Every kitchen is different, and that means that workers coming into your restaurant for the first time will need a bit of a learning curve, no matter how long they’ve been in the industry. Restaurant kitchens can vary by preference – having extra anti fatigue mats in high-traffic areas to reduce slips, setting up the chef line differently, even creating an open-concept – and employees need to have some guidance as to what kind of rhythm they’re getting into.
According to the Small Business Chronicle, training restaurant employees can vary but for the most part, you’ll want to get at least some shadowing in with new hires. This allows them to get a feel of the kitchen from people who already have experience working in the particular restaurant setting, and can go a long way in training.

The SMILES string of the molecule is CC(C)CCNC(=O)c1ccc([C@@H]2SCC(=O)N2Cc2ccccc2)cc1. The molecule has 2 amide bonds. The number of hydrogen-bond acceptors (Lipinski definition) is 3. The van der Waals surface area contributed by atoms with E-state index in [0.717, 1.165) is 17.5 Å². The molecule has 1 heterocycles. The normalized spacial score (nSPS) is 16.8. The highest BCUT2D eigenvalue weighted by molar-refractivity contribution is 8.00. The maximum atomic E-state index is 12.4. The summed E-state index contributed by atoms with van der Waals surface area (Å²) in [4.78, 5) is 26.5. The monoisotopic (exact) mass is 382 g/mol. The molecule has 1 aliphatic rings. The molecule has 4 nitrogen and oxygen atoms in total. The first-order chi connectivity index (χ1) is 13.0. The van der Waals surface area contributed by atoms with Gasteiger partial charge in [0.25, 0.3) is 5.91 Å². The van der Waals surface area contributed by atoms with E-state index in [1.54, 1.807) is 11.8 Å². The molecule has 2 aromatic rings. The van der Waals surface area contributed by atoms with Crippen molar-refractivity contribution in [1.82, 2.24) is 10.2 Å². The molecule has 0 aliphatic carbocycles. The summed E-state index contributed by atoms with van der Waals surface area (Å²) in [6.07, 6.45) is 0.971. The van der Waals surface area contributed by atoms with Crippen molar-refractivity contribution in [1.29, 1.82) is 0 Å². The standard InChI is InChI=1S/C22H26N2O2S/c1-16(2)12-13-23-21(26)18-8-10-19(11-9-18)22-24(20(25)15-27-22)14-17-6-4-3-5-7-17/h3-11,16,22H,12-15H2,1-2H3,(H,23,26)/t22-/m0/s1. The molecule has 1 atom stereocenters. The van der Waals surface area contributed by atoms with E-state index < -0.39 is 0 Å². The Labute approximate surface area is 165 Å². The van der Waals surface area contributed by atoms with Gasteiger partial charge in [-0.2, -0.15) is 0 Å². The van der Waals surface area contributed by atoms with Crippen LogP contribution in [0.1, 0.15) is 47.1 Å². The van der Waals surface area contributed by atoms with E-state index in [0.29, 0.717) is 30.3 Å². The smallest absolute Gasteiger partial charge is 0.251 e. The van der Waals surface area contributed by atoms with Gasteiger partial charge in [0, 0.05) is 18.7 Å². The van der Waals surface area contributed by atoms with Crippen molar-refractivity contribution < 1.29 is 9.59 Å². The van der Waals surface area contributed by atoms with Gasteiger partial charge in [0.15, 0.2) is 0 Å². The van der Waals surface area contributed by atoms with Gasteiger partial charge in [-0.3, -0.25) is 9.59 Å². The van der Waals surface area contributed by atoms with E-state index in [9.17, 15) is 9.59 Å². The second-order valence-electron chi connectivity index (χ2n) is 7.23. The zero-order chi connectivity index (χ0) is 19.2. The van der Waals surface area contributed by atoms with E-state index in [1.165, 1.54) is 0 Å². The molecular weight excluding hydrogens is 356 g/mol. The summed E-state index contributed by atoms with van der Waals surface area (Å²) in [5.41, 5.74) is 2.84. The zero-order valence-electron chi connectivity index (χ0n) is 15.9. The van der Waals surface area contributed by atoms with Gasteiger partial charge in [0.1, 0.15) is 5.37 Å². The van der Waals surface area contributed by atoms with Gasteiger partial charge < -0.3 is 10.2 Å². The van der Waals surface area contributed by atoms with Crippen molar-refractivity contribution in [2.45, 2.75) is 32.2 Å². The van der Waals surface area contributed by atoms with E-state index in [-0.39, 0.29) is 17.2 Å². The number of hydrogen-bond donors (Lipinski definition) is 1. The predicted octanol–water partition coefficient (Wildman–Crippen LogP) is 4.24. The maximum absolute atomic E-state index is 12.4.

However, there may be times where there are too many employees and shadowing one person can be difficult. Food Service Warehouse suggests you will want to consider assigning a mentor to new staff. Someone who has been with the establishment for a while and can serve as a point-person to overseeing training. The news provider points out that the better the training, the higher new employee retention, which is an added bonus.
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